300 TSS Army Cadets made the trek to the Annual Camp down at Hidden Creek for some adventure and to pick up some new skills. To add to the usual Camp program, lots of new activities kept the boys fully engaged, with current and ex-serving military personnel providing most of the instruction.
Most of these soldier-instructors from reserve and full-time infantry battalions and engineer regiments had served in a number of operational deployments in Afghanistan, East Timor, Iraq and The Solomon Islands.
As such, they added a sense of realism to the training and the boys thoroughly appreciated the expertise.
A great favorite was the telling of “warries” around the campfire. “Warries” are stories told by veterans about their operational experiences and while these are exciting and action-packed, depending on the audience there’s usually a little extra embellishment with a sprinkling of exaggeration.
One of the new activities included an Engineer Stand, whereby the boys were asked to locate and disarm mock booby-traps using metal detectors and mirrors. This involved both building and ground searches of dozens of locations that were rigged with audible alarms for instant feedback. The alarms used were a combination of personal-safety and the type of pressure-plate alarms that may be found under the door mat at home. This activity was a realistic, mock IED (Improvised Explosive Device) search, designed to introduce the boys to one of the well-known dangers that our troops face overseas, but it certainly didn’t involve any explosives and no tactics or classified procedures were taught. In order to find the alarm “booby-traps/IEDs” that were set up in a building and surrounding vegetation, the boys were also issued with Mine Lab metal detectors. Small packages were buried across a large area and these – happily for the boys – contained nothing more lethal than lollies. A good way to reinforce diligent search techniques.
Other new and exciting activities for the boys included laser clay-pigeon shooting and a night-vision trek facilitated by an external service provider. The nightvision goggles were fitted with the latest generation night scopes and there were many comments from the boys along the lines of “it’s just like the movies!”.
Perhaps the most light-hearted addition to the Camp schedule, was the incorporation of an 80m water-slide into the obstacle course. A huge thanks must go to a TSS McKinley Parent, Mr Dave Gillett, who sourced two, giant, 300kg rubber highway signs. These were lathered with detergent, sprayed with water from a high-pressure cleaner attached to a 1000L tank and laid down a very large hill leading into the obstacle course. Boys had a tremendously enjoyable time zooming down the hill at significant speed. This also added to the physical challenge of the obstacle course, as Cadets were required to start with the slide before commencing a timed obstacle course run.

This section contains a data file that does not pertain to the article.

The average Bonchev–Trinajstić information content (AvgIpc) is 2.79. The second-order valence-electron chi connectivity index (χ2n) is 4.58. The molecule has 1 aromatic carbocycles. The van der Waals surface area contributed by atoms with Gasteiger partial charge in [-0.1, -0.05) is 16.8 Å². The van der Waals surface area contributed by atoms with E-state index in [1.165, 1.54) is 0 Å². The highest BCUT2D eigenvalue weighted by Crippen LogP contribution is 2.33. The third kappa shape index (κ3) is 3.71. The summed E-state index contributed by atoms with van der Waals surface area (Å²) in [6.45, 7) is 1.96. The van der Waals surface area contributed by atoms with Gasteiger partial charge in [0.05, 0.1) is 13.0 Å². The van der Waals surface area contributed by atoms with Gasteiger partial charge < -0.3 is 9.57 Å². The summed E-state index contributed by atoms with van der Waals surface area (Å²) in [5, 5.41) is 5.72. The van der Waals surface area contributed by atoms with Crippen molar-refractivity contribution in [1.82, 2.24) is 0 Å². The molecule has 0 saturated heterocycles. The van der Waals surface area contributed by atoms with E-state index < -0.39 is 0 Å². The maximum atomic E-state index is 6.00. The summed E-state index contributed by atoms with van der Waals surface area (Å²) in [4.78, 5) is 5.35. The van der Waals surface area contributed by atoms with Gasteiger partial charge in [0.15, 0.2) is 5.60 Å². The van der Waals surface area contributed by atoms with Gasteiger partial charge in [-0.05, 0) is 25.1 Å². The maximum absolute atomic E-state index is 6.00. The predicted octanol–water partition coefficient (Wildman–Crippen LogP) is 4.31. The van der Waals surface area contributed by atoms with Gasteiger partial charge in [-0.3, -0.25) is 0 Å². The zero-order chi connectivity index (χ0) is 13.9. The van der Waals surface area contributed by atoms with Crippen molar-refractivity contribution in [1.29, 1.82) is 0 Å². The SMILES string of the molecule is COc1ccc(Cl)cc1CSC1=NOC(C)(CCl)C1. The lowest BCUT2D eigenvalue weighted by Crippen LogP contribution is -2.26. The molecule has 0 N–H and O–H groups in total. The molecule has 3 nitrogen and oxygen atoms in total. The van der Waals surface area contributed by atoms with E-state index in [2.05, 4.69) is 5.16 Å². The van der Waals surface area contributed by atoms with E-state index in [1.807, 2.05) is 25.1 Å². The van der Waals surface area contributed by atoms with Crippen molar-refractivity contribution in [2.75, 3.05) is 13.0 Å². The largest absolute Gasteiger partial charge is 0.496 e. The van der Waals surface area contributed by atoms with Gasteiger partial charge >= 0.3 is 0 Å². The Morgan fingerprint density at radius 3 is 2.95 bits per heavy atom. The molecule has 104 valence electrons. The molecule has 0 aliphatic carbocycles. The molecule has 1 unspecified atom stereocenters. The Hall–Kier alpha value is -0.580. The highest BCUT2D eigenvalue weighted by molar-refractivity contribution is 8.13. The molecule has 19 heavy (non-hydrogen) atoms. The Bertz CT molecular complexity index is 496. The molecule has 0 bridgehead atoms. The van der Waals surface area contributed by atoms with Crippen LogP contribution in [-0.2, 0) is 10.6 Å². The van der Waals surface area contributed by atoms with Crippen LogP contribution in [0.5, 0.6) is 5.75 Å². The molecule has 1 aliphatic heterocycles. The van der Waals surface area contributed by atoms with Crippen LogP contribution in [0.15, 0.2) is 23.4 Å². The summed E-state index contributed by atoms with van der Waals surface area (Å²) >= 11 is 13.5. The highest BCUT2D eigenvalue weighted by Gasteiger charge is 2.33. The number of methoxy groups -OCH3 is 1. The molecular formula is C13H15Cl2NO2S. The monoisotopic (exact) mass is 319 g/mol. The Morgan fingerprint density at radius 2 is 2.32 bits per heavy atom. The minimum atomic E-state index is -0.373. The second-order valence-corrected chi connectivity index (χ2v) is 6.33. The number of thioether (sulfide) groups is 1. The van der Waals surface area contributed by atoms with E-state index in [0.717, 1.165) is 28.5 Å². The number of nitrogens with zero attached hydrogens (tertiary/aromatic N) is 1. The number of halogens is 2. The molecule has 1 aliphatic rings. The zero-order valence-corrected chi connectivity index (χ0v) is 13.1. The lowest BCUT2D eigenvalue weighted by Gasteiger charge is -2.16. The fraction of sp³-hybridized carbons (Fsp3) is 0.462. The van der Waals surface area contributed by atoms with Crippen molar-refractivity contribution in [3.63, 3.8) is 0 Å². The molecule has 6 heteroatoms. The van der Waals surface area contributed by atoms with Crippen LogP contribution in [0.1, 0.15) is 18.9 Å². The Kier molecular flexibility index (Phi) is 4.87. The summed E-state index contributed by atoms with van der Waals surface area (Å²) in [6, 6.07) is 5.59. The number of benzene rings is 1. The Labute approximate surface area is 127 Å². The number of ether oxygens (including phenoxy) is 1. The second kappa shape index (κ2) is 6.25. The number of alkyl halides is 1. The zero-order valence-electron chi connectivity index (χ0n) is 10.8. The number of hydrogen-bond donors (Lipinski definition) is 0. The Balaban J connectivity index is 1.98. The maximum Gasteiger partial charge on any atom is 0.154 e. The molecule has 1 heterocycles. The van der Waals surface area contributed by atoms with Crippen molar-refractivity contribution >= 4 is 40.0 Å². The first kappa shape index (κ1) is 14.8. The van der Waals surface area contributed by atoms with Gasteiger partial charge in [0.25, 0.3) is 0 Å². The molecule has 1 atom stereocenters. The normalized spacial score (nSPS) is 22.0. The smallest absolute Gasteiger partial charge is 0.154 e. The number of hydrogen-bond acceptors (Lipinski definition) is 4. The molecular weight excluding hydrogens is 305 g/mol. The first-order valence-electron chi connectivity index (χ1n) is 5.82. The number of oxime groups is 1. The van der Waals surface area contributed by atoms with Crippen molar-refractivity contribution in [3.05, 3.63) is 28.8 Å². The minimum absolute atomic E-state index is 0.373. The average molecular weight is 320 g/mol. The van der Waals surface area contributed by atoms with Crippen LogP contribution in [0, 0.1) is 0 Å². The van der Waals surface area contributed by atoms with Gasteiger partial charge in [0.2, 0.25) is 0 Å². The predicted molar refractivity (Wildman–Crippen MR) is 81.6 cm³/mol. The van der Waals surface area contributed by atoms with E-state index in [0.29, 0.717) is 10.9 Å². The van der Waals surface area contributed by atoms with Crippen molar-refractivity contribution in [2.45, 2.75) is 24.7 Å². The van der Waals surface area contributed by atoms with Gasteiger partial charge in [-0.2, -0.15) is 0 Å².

Members of 9th Battalion, Royal Queensland Regiment, delivered a very professional Camouflage and Concealment exercise utilising a proven training package that’s been delivered since Vietnam. Cadets learnt that quintessential field-craft lesson of “Why Things are Seen?” that outlines the effects that shape, surface, silhouette, shadow, spacing and movement has on concealing oneself in the bush. Cadets used camouflage cream to break up the outline of their faces before participating in an Observation Post activity in which the objective was to collect intelligence while remaining undetected.
Bravo Company Cadets once again hiked up the mountain to participate in a field exercise in the rainforest, where they constructed their own shelters and slept on the jungle floor. They were certainly relieved that the weather held during the exercise. At night these boys were tested with an adapted lantern-stalk activity.
Glow-in-the-dark objects were scattered around a large area bordered by illuminated copper-strand LED lights.
To up the tempo of the challenge, pressure-plate alarms, sensor lights and high-decibel trip-alarms were scattered throughout the course.
All of the activities and training culminated in the final Platoon Competition, nicknamed Exercise True Grit. This was a four hour test that required platoons to rotate through a series of scored or timed activities as a test of objectives for the previous three days. These activities included the Kims Game to test teamwork and memory, a timed obstacle course run, survival skills test, building and ground search, an observation lane, an observation post and artificial object detection, as well as a stores carry. Bravo Company, Two Platoon were victorious on the day, which was a testimony to their teamwork, military skills, physical fitness and leadership from NCOs.
The new activities and the Camp overall were considered a great success, and while the boys may have returned to TSS exhausted and in need of a good shower, they were also very satisfied.
The camp experience is more than an opportunity for the Cadets to learn new skills in a challenging environment. It’s an authentic experience for our senior Cadet leaders in the management of groups of people and the art of influence. It’s also an opportunity for all boys – regardless of rank – to be positive role models, develop resilience and realise the positive impact that these experiences can have as a force for change and the development of self-sufficiency.
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